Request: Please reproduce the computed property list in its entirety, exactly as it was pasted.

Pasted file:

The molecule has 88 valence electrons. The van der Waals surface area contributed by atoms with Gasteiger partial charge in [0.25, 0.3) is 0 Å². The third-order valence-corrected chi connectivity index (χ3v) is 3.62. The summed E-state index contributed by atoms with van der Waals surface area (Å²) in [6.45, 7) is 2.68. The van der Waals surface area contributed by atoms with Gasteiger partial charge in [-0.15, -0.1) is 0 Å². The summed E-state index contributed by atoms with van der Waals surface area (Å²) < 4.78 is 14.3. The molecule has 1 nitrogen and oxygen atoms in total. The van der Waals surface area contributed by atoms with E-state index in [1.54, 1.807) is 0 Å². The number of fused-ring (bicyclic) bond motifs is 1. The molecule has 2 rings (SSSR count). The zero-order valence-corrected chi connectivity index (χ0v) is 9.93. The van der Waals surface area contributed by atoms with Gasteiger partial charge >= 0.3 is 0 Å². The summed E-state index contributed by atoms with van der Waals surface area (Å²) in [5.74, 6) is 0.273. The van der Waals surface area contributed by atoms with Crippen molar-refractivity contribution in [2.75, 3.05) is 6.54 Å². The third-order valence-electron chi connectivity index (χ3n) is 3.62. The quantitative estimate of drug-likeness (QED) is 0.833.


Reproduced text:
The molecule has 88 valence electrons. The van der Waals surface area contributed by atoms with Gasteiger partial charge in [0.25, 0.3) is 0 Å². The third-order valence-corrected chi connectivity index (χ3v) is 3.62. The summed E-state index contributed by atoms with van der Waals surface area (Å²) in [6.45, 7) is 2.68. The van der Waals surface area contributed by atoms with Gasteiger partial charge in [-0.15, -0.1) is 0 Å². The summed E-state index contributed by atoms with van der Waals surface area (Å²) < 4.78 is 14.3. The molecule has 1 nitrogen and oxygen atoms in total. The van der Waals surface area contributed by atoms with E-state index in [1.54, 1.807) is 0 Å². The number of fused-ring (bicyclic) bond motifs is 1. The molecule has 2 rings (SSSR count). The zero-order valence-corrected chi connectivity index (χ0v) is 9.93. The van der Waals surface area contributed by atoms with Gasteiger partial charge >= 0.3 is 0 Å². The summed E-state index contributed by atoms with van der Waals surface area (Å²) in [5.74, 6) is 0.273. The van der Waals surface area contributed by atoms with Crippen molar-refractivity contribution in [2.75, 3.05) is 6.54 Å². The third-order valence-electron chi connectivity index (χ3n) is 3.62. The quantitative estimate of drug-likeness (QED) is 0.833.